My pastor at church this morning preached about the magi of Matthew 2. According to my pastor, the star that proclaimed Jesus’ birth was there for everyone to see. The reason that the magi saw it was that they were looking for it. The pastor talked about how we should be on the lookout for God’s presence in the world.
That is a struggle for me. I fear being dogmatic about where God is
in the world, like the Christians who casually claim that “God told”
them such-and-such. At the same time, do I want to go to the other
extreme and to say that I cannot know anything at all about what God is
doing in the world? Can God use events to instruct me and to help my
Christian walk? I think so. To respond to God, one needs to know
something about God. God is not totally hidden, right?
I watched an excellent movie about Christian musician Rich Mullins
last night. I will write about it sometime this coming week. It was a
2014 movie called Ragamuffin. In that movie, the character of
Rich Mullins was talking about not feeling God. He then said that
Christianity is not about feelings, but obedience.
The concept of Christian obedience has long been scary to me. Maybe
that is because I associate it with perfectionism, legalism, or God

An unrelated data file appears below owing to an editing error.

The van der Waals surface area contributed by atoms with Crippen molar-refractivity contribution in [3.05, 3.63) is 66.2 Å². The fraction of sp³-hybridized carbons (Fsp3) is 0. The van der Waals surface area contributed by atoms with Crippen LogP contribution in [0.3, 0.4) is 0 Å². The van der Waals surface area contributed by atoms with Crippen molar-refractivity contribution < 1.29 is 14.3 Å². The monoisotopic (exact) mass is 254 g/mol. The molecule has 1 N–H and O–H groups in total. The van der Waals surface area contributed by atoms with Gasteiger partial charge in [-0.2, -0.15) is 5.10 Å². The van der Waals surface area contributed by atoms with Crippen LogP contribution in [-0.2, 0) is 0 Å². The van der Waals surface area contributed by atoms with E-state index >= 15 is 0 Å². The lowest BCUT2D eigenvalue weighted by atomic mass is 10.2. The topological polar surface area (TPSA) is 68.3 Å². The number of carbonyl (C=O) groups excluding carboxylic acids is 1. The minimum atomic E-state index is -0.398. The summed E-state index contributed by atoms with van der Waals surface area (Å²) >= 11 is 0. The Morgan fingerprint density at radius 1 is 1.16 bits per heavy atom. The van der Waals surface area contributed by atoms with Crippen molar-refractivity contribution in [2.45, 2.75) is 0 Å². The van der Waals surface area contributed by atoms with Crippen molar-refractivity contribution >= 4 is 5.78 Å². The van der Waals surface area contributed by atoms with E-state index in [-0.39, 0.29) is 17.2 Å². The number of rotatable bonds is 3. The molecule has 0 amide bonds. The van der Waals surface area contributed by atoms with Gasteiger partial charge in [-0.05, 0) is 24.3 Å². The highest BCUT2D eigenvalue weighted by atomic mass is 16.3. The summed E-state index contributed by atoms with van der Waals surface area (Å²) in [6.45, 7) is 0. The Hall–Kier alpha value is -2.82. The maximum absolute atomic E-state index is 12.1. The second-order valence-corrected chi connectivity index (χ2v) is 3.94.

mandating that I be something that I am not, as opposed to respecting
where I am. But I should not repudiate the concept of obeying God.
That is something concrete, something to hold on to when the feelings
are not there, something that honors and aims to implement God’s
character. It is respecting the existence of truths, regardless of what
Obedience does not necessarily have to entail immediate
perfectionism, either. One can seek out opportunities and paths of
obedience. One does not need to be perfect to do that.
One would like for some feeling of God to be there, though. Mother
Theresa did good in the world, and the world is better on account of her
example and her ministry. But couldn’t God have encouraged her more
than God did? Maybe God wanted her to be an example of someone who
holds on to truth, even if the feelings are not there.